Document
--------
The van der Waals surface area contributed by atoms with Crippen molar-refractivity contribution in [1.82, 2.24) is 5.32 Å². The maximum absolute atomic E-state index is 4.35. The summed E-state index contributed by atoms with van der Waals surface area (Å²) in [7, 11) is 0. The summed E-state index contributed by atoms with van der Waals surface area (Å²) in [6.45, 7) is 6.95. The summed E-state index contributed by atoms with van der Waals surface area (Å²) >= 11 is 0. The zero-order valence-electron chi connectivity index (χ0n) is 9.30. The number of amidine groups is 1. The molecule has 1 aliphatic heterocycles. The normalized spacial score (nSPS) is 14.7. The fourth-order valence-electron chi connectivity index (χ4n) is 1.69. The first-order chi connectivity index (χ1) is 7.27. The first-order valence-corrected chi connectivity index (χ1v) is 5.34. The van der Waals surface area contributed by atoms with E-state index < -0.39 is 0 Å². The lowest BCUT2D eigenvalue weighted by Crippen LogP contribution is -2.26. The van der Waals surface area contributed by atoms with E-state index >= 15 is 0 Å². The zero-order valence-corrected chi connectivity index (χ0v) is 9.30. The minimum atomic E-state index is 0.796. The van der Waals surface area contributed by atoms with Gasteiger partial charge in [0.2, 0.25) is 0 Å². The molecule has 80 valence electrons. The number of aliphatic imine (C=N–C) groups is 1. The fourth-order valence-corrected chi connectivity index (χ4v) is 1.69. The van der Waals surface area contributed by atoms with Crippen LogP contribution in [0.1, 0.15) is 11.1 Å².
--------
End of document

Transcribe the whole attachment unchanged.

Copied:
The van der Waals surface area contributed by atoms with Crippen molar-refractivity contribution in [1.82, 2.24) is 5.32 Å². The maximum absolute atomic E-state index is 4.35. The summed E-state index contributed by atoms with van der Waals surface area (Å²) in [7, 11) is 0. The summed E-state index contributed by atoms with van der Waals surface area (Å²) in [6.45, 7) is 6.95. The summed E-state index contributed by atoms with van der Waals surface area (Å²) >= 11 is 0. The zero-order valence-electron chi connectivity index (χ0n) is 9.30. The number of amidine groups is 1. The molecule has 1 aliphatic heterocycles. The normalized spacial score (nSPS) is 14.7. The fourth-order valence-electron chi connectivity index (χ4n) is 1.69. The first-order chi connectivity index (χ1) is 7.27. The first-order valence-corrected chi connectivity index (χ1v) is 5.34. The van der Waals surface area contributed by atoms with E-state index < -0.39 is 0 Å². The lowest BCUT2D eigenvalue weighted by Crippen LogP contribution is -2.26. The van der Waals surface area contributed by atoms with E-state index >= 15 is 0 Å². The zero-order valence-corrected chi connectivity index (χ0v) is 9.30. The minimum atomic E-state index is 0.796. The van der Waals surface area contributed by atoms with Gasteiger partial charge in [0.2, 0.25) is 0 Å². The molecule has 80 valence electrons. The number of aliphatic imine (C=N–C) groups is 1. The fourth-order valence-corrected chi connectivity index (χ4v) is 1.69. The van der Waals surface area contributed by atoms with Crippen LogP contribution in [0.1, 0.15) is 11.1 Å².